ain’t no party like a half-ass party

I have found, much to my satisfaction, that as I’ve gotten older I have become a much happier hostess.  As my poor husband and best friends can attest, entertaining at my house used to be a very sad, stressful affair, where I anguished over every detail of the planning and would basically curl up into the fetal position about ten minutes before the event, terrified that either nobody would come or everybody would come. There was much cleaning and cooking and scurrying about the house muttering to myself about place settings.  These days, I’ve (pretty much) learned to actually take the advice that moms throughout the ages have given to their daughters: if people are judging you on something stupid like how dirty your floor is, they aren’t your friends anyway.  Especially now that entertaining involves hordes of small children coming over, I really don’t even bother cleaning or planning that much.  I just want to hang out with my friends, not lie to them about what day to day life is like.  Having said all that, I am still the weirdest half-assed overachiever ever, so a typical get together for me is as follows.

Yesterday I had a “happy hour playdate”, in which I provided some drinks and snacks and over the course of a few hours some lovely moms brought their hooligans over and we let them wrassle around in the backyard while we drank wine in the sun.  It was pretty glorious, if I do say so myself. When I hatched this scheme I envisioned myself having basically all the preparation done by the middle of the week, because I knew that I’d have my little lady with me all day Thursday and Friday and I wanted to actually hang out with her rather than deposit her in front of the TV while I frantically finished up the food.  Of course, that’s never how my life happens.  I did manage to keep my stuff on the fairly simple side for once, instead of hollowing out grapes and filling them with blue cheese or something equally ridiculous (sorry to the person who had to help me with that in 2005.)  I was planning to make a zucchini ricotta spread, to get rid of zucchini.  Bake some no-knead bread to go with it.  A big plate of tomatoes, mozzarella and basil.  And deviled eggs.

I have a cheese making set that my ever-supportive husband got me for Christmas and only used once and I have been really wanting to use again, so I thought I’d make the mozzarella and the ricotta, but in a rare show of common sense I decided to only make one and chose ricotta because last time I made mozz and it was not especially successful.  I thought I’d have a relaxing Wednesday and make the cheese, but somehow it didn’t happen that way and I found myself at 9 pm on Wednesday night realizing that it was now or never.  So, glass of wine in hand, I dumped a gallon of milk into my dutch oven and hoped for the best.

The directions made it seem like it would be pretty quick, the milk just had to come to 180 to 185 degrees and as soon as the curds separated from the why, I was to take it off the heat.  I was supposed to make sure there was no “milky whey”. Curds started forming pretty quickly, but after the first few the whole process seemed to sort of stagnate.  I was kind of hoping that at 180 it was just going to suddenly clump up and the endpoint would be obvious, but at 185 it looked…basically the same as it did at 85.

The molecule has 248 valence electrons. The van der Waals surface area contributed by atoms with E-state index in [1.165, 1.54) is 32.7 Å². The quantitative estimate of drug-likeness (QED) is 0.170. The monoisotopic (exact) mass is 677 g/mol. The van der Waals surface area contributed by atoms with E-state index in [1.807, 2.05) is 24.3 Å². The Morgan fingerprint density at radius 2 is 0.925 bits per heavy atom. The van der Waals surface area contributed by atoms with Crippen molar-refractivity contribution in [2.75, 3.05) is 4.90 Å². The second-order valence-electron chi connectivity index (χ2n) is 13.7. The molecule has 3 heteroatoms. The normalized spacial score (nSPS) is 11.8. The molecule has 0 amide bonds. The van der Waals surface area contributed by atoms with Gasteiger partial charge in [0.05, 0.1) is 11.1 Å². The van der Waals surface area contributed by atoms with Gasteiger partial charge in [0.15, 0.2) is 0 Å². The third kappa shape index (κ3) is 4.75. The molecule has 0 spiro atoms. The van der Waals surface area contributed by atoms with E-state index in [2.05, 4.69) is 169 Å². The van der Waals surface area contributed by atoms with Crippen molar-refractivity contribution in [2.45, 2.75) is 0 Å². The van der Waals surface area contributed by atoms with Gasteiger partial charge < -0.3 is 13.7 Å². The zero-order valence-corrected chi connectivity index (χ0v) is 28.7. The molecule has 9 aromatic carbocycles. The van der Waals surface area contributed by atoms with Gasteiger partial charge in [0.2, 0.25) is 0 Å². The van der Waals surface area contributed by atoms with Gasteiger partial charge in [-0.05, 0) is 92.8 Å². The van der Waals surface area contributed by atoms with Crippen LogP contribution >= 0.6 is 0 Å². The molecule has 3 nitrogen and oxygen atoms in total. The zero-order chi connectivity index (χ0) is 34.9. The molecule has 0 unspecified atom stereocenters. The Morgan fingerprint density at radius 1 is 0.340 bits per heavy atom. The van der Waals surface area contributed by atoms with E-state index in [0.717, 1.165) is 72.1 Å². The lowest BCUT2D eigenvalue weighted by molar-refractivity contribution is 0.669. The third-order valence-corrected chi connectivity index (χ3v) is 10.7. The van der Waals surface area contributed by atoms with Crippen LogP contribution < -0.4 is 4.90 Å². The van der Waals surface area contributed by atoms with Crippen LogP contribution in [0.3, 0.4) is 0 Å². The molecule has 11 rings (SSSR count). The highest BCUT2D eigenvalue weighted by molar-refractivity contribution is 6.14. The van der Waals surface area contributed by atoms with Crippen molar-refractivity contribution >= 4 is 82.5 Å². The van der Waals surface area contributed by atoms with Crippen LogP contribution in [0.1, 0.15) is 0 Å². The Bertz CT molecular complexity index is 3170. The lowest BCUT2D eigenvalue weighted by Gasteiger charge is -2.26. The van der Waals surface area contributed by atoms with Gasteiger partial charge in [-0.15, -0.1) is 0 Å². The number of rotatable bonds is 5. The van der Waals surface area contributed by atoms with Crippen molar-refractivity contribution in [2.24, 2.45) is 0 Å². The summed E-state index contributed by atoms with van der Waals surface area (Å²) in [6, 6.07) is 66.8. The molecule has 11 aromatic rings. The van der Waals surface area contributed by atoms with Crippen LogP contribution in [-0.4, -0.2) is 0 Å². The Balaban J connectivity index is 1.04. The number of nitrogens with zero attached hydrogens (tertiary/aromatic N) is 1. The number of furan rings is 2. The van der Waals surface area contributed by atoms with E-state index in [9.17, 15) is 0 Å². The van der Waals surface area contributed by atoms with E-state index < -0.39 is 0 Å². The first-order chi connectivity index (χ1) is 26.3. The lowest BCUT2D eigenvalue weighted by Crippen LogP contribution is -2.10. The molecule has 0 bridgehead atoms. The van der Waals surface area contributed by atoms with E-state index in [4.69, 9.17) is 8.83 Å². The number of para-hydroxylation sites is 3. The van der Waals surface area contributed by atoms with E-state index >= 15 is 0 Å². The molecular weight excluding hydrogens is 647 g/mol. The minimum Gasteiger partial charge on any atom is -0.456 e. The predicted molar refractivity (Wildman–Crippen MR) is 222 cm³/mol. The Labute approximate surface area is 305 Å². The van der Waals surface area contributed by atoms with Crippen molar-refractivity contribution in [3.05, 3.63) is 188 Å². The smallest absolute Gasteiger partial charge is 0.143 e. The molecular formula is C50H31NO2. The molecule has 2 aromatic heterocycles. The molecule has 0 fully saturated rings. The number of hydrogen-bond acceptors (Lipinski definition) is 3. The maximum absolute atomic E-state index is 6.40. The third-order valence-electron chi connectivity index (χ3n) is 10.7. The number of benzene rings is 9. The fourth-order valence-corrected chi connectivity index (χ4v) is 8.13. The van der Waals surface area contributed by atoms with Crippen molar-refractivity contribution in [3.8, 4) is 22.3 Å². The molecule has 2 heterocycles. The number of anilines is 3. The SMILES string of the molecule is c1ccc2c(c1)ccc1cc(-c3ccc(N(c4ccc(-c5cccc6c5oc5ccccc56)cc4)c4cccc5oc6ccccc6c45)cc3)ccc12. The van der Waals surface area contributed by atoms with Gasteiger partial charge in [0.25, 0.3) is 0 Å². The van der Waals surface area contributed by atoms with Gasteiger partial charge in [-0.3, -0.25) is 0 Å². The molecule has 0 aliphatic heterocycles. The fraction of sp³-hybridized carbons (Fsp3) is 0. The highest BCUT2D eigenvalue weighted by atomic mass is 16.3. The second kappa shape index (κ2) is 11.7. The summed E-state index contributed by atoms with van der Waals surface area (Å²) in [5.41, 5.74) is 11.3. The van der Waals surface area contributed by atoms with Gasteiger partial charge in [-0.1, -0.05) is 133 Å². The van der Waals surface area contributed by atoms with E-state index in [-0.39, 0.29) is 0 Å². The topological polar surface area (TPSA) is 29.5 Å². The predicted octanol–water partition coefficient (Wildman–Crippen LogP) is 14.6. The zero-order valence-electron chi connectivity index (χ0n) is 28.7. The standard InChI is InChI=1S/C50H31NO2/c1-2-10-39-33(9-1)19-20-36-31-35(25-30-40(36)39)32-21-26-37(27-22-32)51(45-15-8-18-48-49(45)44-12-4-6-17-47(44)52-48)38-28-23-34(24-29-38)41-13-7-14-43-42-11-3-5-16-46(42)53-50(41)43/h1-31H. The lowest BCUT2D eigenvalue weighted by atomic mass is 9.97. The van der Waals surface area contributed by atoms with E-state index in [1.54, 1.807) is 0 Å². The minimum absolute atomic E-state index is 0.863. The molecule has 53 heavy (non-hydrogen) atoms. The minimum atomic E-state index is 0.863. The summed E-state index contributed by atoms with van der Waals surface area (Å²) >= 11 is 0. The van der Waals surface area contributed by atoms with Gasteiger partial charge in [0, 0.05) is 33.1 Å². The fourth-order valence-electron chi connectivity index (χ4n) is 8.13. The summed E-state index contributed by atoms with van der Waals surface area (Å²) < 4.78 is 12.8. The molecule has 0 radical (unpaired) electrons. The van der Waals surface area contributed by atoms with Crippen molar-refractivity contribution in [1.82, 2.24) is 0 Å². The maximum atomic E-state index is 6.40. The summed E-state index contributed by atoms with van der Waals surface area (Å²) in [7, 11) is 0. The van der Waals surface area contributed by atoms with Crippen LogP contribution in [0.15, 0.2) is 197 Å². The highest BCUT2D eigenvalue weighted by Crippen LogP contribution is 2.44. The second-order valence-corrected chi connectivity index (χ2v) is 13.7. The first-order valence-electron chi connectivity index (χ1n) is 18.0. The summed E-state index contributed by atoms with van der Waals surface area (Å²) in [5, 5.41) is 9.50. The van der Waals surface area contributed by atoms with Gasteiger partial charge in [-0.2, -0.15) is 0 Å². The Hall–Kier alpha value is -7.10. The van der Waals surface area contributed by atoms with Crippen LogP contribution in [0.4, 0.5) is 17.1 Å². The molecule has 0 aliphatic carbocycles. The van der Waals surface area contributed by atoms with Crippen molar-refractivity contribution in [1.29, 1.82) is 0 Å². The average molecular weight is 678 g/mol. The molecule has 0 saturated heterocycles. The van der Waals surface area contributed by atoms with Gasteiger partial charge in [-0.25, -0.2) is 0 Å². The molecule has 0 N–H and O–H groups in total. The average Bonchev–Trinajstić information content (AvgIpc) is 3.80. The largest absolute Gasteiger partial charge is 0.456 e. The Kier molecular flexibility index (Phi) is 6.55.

At this point it was probably 10 pm, and I was beginning to hate the cheese and my life. My husband had long since gone to bed and it was just me, my wine, some semi-clumpy milk and Facebook.  (I did think to make the dough for my no-knead bread during this time, feeling all smug about my late-night tipsy multitasking.)  I noted that the directions said to make sure not to let it scorch so I started stirring and scraping the bottom of the pan a little more vigorously, but still the clumps were starting to get a little brown.  And still, the whey still appeared milky to me.  I just thought there would be a clear distinction – clear liquid vs. clumps, but no.  Eventually, knowing that it still had to sit for 15 to 30 minutes after I took it off the heat, I just gave up and dumped it into my cheesecloth.  About 15 minutes later, it looked like this:

And it tasted like…solid, chewy milk.  It had the right texture and everything, but it was just basically flavorless.  I put it into the fridge and went to bed.

I had planned to make the zucchini spread the next day, and also to bake the bread.  Neither of those things happened because it was the best day ever and it was NONSTOP FUN ALL DAY.

Friday morning we had plans, so at noon I had three hours to bake the bread, make the zucchini spread, the tomato salad, and the deviled eggs, plus try to make my house somewhat presentable.